By Shya Beth
Show jumping throughout the years has changed into a global, larger-than-life sport, and the same could be said about Steve Messenger’s colossal equine paintings. Steve has an uncanny ability to collect emotions together on his canvas, bringing his images to life in ways only a truly knowledgeable and talented artist can.
Steve was born outside the city of Baltimore, Maryland, and grew up in the Baltimore suburb of Columbia. While a young adult, he and his brother both took riding lessons, catching the “horse bug” early on. Spending days hanging out at the stable and learning more about horses created the foundation for Steve. “My brother and I took riding lessons,” he said, “but it was working at Laurel and Pimlico as a hot-walker when I was a student at the Maryland Institute College of Art that got me interested in the equine body as a subject.”
While juggling art school and his job as a stable hand, his first encounter with combining his two passions came in the form of a figure painting class, giving him the opportunity to see a new way he could earn a living by bringing together two subjects he loved. However, at the same time, a new opportunity forced him to choose between working at the stables and art school. “I dropped out of art school at that time when an opportunity arose to groom for New Hope Farm. That was when the Korean Olympic team was being trained there by John Madden, and it was such an invaluable experience for me.”
Returning to Art
After moving on from his time as a groom at New Hope Farm, Steve picked up work at Gates Head Farm, outside of New Hope, Pennsylvania. “There was a big art scene there,” he said. “It got me interested in art again and I finished my degree at UARTs in Philadelphia.”
Back to being both a student and a groom, Steve was determined to make sure he didn’t lose sight of his second passion, particularly once he found an affluent market that enjoyed showing off their love of horses and the lifestyle as much as they loved being around horses themselves.
With show jumping and dressage being the disciplines he was most experienced in, it wasn’t long until he started crafting his own recognizable style that mixes a touch of realism with an eccentric color palette, and sometimes larger-than-life canvases that portray the epic movement that horses show throughout all disciplines. Steve notes that while he paints other animals when commissioned to do so, his love remains with horses, which are also his most popular subjects.
Bringing It All Together
Now a full-time artist working just a short distance from Philadelphia in Collinswood, New Jersey, Steve still enjoys going out to see “real” horses, whether that’s photographing local client horses or going to South Jersey Horse Rescue’s location in Atlantic County, New Jersey, to help give back to the horses that have given him so much. The rescue’s mission is to provide a loving sanctuary to abandoned, neglected, abused and slaughter-bound horses. While working from photos that he takes himself or that clients send in, Steve makes sure that his pieces are not a direct copy of the image, but rather an artistic approach to showing the spirit of the animal he’s portraying.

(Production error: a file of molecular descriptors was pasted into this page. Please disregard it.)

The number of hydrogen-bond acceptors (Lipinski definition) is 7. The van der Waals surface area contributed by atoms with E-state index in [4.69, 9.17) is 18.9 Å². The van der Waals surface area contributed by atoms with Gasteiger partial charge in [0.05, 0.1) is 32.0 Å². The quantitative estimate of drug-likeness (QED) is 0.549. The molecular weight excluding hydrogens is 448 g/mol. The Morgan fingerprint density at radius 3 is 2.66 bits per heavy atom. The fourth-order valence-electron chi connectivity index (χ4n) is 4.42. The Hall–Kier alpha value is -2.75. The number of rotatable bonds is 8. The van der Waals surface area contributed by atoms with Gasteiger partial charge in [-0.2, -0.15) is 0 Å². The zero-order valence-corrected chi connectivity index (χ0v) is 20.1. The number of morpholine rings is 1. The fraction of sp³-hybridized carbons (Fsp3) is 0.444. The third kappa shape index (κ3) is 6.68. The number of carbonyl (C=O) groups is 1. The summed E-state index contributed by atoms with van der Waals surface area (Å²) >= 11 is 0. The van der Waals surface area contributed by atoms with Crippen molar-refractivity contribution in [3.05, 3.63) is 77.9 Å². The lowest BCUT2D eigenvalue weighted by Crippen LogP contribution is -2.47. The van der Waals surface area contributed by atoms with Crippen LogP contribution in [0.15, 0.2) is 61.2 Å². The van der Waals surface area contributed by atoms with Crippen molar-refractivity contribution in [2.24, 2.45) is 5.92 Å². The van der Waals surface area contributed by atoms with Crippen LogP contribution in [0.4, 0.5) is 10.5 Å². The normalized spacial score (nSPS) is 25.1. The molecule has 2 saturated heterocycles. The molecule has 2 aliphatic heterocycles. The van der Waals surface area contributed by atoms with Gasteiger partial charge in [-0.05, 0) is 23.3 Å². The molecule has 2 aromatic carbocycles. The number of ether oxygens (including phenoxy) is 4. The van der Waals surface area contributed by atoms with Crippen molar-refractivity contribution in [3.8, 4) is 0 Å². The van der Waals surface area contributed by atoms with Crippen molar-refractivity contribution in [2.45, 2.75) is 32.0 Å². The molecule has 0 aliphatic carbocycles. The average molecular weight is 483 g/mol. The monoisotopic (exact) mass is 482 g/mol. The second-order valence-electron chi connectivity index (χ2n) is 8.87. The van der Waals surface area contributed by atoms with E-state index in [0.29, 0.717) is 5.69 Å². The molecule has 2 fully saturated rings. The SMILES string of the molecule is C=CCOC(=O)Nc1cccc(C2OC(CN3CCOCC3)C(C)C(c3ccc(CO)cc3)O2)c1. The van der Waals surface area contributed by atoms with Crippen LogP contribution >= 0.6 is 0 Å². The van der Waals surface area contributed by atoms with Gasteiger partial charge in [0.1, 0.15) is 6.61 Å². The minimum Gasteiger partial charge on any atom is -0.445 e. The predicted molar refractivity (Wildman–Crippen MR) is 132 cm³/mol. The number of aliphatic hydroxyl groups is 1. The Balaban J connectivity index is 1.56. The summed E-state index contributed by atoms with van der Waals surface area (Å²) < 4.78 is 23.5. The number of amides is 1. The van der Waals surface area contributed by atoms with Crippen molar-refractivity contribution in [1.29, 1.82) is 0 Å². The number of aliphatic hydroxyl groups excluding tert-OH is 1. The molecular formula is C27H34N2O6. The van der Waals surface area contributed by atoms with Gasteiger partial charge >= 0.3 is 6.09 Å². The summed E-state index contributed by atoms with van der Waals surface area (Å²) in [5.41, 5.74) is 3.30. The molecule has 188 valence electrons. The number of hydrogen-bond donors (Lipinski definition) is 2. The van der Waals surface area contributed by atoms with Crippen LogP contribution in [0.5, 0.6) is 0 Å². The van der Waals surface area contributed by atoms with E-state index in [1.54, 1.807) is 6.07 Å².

Changing from an industrial building in Philadelphia to a converted single-car garage, he has designed the perfect studio space — hung with drywall and painted, sealed and equipped with flat files and bright flood lights for photographing his larger-than-life paintings. Working on the colossal scale he does requires ample room to stand back and carefully evaluate each work in progress to make sure each one is as he imagines it to be.
Steve works in both oils and acrylics; however, acrylics have proven to be his favorite and most popular medium. “A question I get a lot is why my work looks the way it does, especially the large black and white paintings,” he said. “I wanted to create the effects of fine charcoal drawings without the mess or requirements of glass framing.” Steve usually chooses to eliminate the background and to fully focus on his subject, drawing attention to the details of the horse’s physical presence.
When asked what his goals are for the future, Steve said, “I would like to get to more horse shows.” Creating these equine portraits isn’t only Steve’s passion, but also a way that horse owners and enthusiasts can enhance their living space. Each unique and one-of-a-kind painting adds a vibrantly colorful and bold presence to their lounge or living room while seeing their favorite horse immortalized through the vibrant hues of Steve’s palette.
For more information, visit Facebook.com/equineartbystevemessenger and instagram.com/messengerfineart
Art Of The Horse is the world’s first equine art platform established in 2014 by Shya Beth. With weekly articles featuring up-and-coming as well as world-renowned artists, art exhibitions and art news, Art Of The Horse is the premier source for all things equine art.
Photos courtesy of Steve Messenger